The smell of a Morgan Stanley wealth manager's new Mercedes may have caused him to fall asleep at the wheel and hit a bicyclist in a July hit-and-run incident in Edwards, Colorado.
According to court documents, Martin Erzinger, a Denver-based Morgan Stanley wealth manager, allegedly swerved onto the shoulder and rear-ended a bicyclist named Steven Milo before speeding away.
Milo suffered significant spinal and facial injuries in the accident.
The case caused a national uproar in November when Eagle County District Attorney Mark Hurlbert told the Vail Daily News that Erzinger would not face felony charges because they may affect his job.
"Felony convictions have some pretty serious job implications for someone in Mr. Erzinger's profession, and that entered into it," he told the paper. "When you're talking about restitution, you don't want to take away his ability to pay."
Hurlbert later clarified that he considered the plea deal offered to Erzinger, which involved two misdemeanors, as opposed to one deferred felony, a more punitive measure.
The Huff Post's Arthur Delaney reported at the time:
Hurlbert told HuffPost on Monday [November 9] the government decided to offer Erzinger a plea bargain for two misdemeanors instead of a deferred felony, which is what he said Milo wanted. He said Erzinger could face two years of jail time and that the misdemeanors will be on his record permanently, while the deferred felony will eventually be expunged.
"This is the right plea bargain given the facts of the case, the defendant's prior criminal history and his willingness to take responsibility," Hurlbert said. "We feel this is far more punitive than the felony deferred."
Hurlbert did not offer details on the restitution, except to say it would be "significant." He said he did not actually know exactly how a felony or misdemeanor would affect Erzinger's ability to do his job. He said it was a factor, but not a major one, in his decision.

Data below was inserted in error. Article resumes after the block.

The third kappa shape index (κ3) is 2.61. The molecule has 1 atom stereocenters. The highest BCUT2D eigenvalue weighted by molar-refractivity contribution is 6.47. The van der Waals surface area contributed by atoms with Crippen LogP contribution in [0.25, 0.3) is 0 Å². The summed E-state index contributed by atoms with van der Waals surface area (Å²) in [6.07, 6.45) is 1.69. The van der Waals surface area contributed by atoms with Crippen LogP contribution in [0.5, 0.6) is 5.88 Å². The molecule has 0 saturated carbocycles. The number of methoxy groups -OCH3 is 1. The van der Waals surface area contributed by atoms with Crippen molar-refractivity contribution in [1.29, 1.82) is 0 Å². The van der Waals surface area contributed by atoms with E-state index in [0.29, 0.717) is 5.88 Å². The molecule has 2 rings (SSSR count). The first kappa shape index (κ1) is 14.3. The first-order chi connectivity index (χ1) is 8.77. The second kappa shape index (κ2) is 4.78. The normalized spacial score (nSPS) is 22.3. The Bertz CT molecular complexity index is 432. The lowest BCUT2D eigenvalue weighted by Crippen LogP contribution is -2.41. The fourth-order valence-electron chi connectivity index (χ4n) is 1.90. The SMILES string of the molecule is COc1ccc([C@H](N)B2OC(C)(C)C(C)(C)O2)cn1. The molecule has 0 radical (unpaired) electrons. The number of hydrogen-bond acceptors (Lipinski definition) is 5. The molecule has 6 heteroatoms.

Now, investigators are saying that the accident may have been caused by the "new car smell" emitted by Erzinger's then-month-old Mercedes.
The Vail Daily News points to court documents that indicate investigators considered the idea that noxious fumes emitted by upholstery in new cars can incapacitate drivers.
John Koziol of Koziol Forensic investigated the accident, according to court documents.
Erzinger had purchased the car about a month before the accident. Koziol found in his investigation he found that it was emitting new car fumes, court documents said. It might have been a contributing factor, documents said.
"Harmful and noxious gases emitted from the upholstery can infiltrate the driver's compartment and potentially alter the driver," Koziol wrote.
Erzinger suffers from a disorder called sleep apnea. His lawyers are not necessarily arguing that the incident was directly caused by "new car smell," but say there is a likelihood that the driver was in an unconscious state at the time of the accident.
They point to the fact that a forensic investigation found no evidence that Erzinger was aware he was hitting anyone.
"Once we found out that he suffers from sleep apnea, we were confident that was the cause," Defense Attorney Richard Tegtmeier told the Vail Daily.
Tegtmeier told the Summit Daily News that evidence in support of the fact that Erzinger was asleep at the time of the accident makes the felony charge inappropriate, and accused Milo's attorney of "press[ing] them [the District Attorney's Office] to file an unjustified felony charge."
Milo's attorney responded in the Vail Daily by arguing that, even if Erzinger fell asleep, he still drove away from the scene when he awoke.